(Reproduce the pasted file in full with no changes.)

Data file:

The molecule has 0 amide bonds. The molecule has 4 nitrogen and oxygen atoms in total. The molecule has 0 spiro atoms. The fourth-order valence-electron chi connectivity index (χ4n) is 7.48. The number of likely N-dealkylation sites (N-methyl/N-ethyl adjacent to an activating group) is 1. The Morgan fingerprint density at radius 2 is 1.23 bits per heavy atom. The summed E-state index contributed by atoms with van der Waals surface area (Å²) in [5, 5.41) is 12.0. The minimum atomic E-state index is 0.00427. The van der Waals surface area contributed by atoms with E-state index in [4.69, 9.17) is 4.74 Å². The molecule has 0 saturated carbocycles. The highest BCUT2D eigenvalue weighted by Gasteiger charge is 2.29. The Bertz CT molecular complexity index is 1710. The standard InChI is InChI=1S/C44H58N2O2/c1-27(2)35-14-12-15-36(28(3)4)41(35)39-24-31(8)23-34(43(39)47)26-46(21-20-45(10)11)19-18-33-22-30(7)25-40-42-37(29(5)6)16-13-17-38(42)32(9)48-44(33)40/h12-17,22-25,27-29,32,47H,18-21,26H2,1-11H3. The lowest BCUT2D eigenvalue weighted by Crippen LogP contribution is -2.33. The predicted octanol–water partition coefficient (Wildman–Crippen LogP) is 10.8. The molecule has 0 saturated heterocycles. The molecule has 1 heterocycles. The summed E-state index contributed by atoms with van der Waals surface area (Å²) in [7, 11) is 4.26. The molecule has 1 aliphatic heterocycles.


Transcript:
The molecule has 0 amide bonds. The molecule has 4 nitrogen and oxygen atoms in total. The molecule has 0 spiro atoms. The fourth-order valence-electron chi connectivity index (χ4n) is 7.48. The number of likely N-dealkylation sites (N-methyl/N-ethyl adjacent to an activating group) is 1. The Morgan fingerprint density at radius 2 is 1.23 bits per heavy atom. The summed E-state index contributed by atoms with van der Waals surface area (Å²) in [5, 5.41) is 12.0. The minimum atomic E-state index is 0.00427. The van der Waals surface area contributed by atoms with E-state index in [4.69, 9.17) is 4.74 Å². The molecule has 0 saturated carbocycles. The highest BCUT2D eigenvalue weighted by Gasteiger charge is 2.29. The Bertz CT molecular complexity index is 1710. The standard InChI is InChI=1S/C44H58N2O2/c1-27(2)35-14-12-15-36(28(3)4)41(35)39-24-31(8)23-34(43(39)47)26-46(21-20-45(10)11)19-18-33-22-30(7)25-40-42-37(29(5)6)16-13-17-38(42)32(9)48-44(33)40/h12-17,22-25,27-29,32,47H,18-21,26H2,1-11H3. The lowest BCUT2D eigenvalue weighted by Crippen LogP contribution is -2.33. The predicted octanol–water partition coefficient (Wildman–Crippen LogP) is 10.8. The molecule has 0 saturated heterocycles. The molecule has 1 heterocycles. The summed E-state index contributed by atoms with van der Waals surface area (Å²) in [7, 11) is 4.26. The molecule has 1 aliphatic heterocycles.